PAT NEAL: To build a fire

Camping isn’t just for summer anymore. The woods, beaches and campgrounds are full of campers in the dead of winter.

These are not the carefree campers of summer. They are refugees of the cabin fever syndrome who escape into the wilderness to control the symptoms of this ravaging condition and revel in the silence of the forest through the long nights of winter — until the trees start falling. That can be a problem.

It was for a camper on the upper Hoh River this winter, when a giant Sitka spruce tipped over in a windstorm, missing him by inches but trapping him in his motor home until rescued by the heroic efforts of the Jefferson County Road Crew.

These minor details do not matter to the true winter campers, because more of them were camped under the same majestic patch of ancient old-growth timber a few days later. Campers seldom look up to notice they will be sleeping under several hundred pounds of dead limbs in the crown of a dying old-growth tree that loggers call a widow-maker.

Getting crushed by falling trees is an inevitable risk of winter camping that most campers ignore. You might as well have a campfire. There are people who say it’s OK to camp without a campfire. I’m not one of them.

Building a campfire is one of the most important skills you can have out in the frozen woods in winter, where wood lying on the forest floor is liable to be sprouting mushrooms. They don’t burn very well until you get a hot fire going.

Just finding a place dry enough to build a fire is a challenge. A burning match can be extinguished by the falling rain before it can burn halfway to your fingertips.

Building a fire is a challenge, an art and sometimes magic all rolled into one time-consuming failure that can make the difference between a cozy camp and a bone-chilling form of water torture.

It can be difficult to get a hot fire going without petroleum products and a gas-powered fan. You have to find pitch, either from an old growth Sitka spruce or a Douglas fir tree.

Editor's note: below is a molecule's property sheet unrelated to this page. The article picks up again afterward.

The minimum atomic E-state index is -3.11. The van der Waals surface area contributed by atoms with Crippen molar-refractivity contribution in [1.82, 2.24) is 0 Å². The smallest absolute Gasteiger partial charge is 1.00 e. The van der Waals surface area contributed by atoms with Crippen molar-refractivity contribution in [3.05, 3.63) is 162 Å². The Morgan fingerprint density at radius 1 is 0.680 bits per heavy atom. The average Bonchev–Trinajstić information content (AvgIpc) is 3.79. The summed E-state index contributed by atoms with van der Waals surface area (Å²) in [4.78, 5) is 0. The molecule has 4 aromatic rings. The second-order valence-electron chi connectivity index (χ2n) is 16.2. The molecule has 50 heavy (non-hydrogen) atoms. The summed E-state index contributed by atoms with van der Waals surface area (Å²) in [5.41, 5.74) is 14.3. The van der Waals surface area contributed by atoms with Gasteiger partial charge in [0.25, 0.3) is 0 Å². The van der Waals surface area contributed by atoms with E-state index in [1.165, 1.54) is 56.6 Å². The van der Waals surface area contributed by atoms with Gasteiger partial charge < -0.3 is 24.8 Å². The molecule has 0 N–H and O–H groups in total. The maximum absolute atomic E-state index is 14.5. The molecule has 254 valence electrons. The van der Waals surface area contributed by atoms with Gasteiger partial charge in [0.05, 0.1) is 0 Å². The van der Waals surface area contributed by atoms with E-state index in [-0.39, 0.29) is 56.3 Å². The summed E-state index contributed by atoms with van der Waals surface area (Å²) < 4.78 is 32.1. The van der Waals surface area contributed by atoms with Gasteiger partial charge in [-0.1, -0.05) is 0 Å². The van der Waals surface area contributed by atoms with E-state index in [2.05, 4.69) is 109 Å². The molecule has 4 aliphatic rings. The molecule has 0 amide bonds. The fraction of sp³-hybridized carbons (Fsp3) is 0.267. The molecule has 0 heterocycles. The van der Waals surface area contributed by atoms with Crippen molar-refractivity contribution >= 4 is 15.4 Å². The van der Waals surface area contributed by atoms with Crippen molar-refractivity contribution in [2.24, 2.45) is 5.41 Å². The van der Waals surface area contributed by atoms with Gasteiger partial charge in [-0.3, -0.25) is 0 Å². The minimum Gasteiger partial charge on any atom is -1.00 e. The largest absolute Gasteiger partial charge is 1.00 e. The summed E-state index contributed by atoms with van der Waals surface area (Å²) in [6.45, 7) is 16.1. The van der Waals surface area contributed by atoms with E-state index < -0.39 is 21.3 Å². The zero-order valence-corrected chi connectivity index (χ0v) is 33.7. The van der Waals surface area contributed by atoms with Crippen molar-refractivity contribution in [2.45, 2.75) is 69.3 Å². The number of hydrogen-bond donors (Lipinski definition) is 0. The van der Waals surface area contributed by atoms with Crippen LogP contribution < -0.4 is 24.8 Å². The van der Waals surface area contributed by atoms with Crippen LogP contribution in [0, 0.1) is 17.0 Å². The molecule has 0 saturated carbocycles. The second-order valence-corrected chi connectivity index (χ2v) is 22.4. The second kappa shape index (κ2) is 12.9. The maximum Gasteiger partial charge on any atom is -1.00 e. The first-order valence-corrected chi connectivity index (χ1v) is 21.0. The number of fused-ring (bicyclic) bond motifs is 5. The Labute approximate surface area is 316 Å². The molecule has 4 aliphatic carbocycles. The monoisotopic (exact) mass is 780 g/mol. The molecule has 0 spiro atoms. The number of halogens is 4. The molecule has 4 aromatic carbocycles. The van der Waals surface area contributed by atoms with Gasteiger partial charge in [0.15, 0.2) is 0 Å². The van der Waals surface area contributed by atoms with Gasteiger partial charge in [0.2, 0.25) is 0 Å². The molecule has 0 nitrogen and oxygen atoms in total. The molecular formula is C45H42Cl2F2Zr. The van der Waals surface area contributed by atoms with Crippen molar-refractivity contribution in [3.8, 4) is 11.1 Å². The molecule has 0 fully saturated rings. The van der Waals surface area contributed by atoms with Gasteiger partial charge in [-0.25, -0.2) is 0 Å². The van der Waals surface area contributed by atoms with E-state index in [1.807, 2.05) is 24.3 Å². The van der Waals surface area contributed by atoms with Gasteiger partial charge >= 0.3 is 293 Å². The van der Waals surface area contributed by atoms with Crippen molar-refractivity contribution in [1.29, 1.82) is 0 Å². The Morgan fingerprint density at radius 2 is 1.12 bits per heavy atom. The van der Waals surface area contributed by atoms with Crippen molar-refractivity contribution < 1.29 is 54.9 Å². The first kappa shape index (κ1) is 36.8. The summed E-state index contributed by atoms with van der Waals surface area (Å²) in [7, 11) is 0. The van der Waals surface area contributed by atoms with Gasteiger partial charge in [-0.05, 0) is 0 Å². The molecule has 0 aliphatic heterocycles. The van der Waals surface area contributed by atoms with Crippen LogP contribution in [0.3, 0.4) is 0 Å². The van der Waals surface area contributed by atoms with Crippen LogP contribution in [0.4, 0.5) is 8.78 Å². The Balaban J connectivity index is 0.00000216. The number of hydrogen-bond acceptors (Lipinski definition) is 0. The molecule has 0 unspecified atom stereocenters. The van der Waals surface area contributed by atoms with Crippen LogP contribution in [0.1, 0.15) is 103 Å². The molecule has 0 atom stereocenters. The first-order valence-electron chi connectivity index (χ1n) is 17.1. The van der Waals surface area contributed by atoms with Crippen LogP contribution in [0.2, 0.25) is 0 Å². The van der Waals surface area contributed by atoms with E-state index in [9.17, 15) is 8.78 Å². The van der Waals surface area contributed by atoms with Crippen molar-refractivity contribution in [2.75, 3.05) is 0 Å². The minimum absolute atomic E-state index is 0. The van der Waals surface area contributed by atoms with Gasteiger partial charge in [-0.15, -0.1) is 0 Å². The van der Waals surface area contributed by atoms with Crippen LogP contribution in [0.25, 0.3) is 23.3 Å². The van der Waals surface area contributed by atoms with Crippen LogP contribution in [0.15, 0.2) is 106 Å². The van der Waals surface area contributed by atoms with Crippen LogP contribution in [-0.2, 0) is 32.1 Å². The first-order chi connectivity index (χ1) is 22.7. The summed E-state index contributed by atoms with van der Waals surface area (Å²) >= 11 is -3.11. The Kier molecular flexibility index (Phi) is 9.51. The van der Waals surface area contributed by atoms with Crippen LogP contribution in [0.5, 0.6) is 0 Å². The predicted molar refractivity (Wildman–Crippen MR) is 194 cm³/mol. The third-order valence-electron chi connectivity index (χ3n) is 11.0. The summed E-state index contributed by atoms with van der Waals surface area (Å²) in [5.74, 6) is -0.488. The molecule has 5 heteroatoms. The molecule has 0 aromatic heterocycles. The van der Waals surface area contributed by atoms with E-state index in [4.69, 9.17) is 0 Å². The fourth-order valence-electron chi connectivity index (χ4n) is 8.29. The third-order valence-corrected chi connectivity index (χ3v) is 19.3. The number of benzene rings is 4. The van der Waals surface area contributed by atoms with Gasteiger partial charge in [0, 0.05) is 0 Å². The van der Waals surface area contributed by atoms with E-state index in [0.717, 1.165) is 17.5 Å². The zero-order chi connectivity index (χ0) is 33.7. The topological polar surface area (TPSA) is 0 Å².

You might have to hike around quite a while to find enough pitch to build a fire, but once you do, it’s probably time to stop and make camp anyway. Finding enough pitch is the problem.

It’s at times like these that a bear can be your best friend. They strip the cambium layer of the trees in the spring. The pitch is the lifeblood of the tree that flows out when the tree is wounded. Sometimes the pitch will drip onto the ground, where it forms a coal-like mass with twigs and needles.

Set fire to this and stand back. Once you get a pile of pitch burning, you have to keep it going with plenty of night wood.

James Swan, who explored and wrote about his adventures on the Peninsula starting in the 1850s, described his Chinook friends as “The most expert people to build fires in wet weather I have ever met with.”

They had no pitch. The Chinook gathered the dead hollow stalks of the cow parsnip, which contained a dry sort of tinder inside no matter how hard it rained. They soon had a blazing fire going.

This is a handy trick that would depend on the presence of plenty of dried cow parsnips, which, in my experience, never seem to be around when you need them.

All of which confirms the suspicion that camping in winter may not be for everyone.


Pat Neal is a Hoh River fishing and rafting guide and “wilderness gossip columnist” whose column appears here every Wednesday.

He can be reached at 360-683-9867 or by email via

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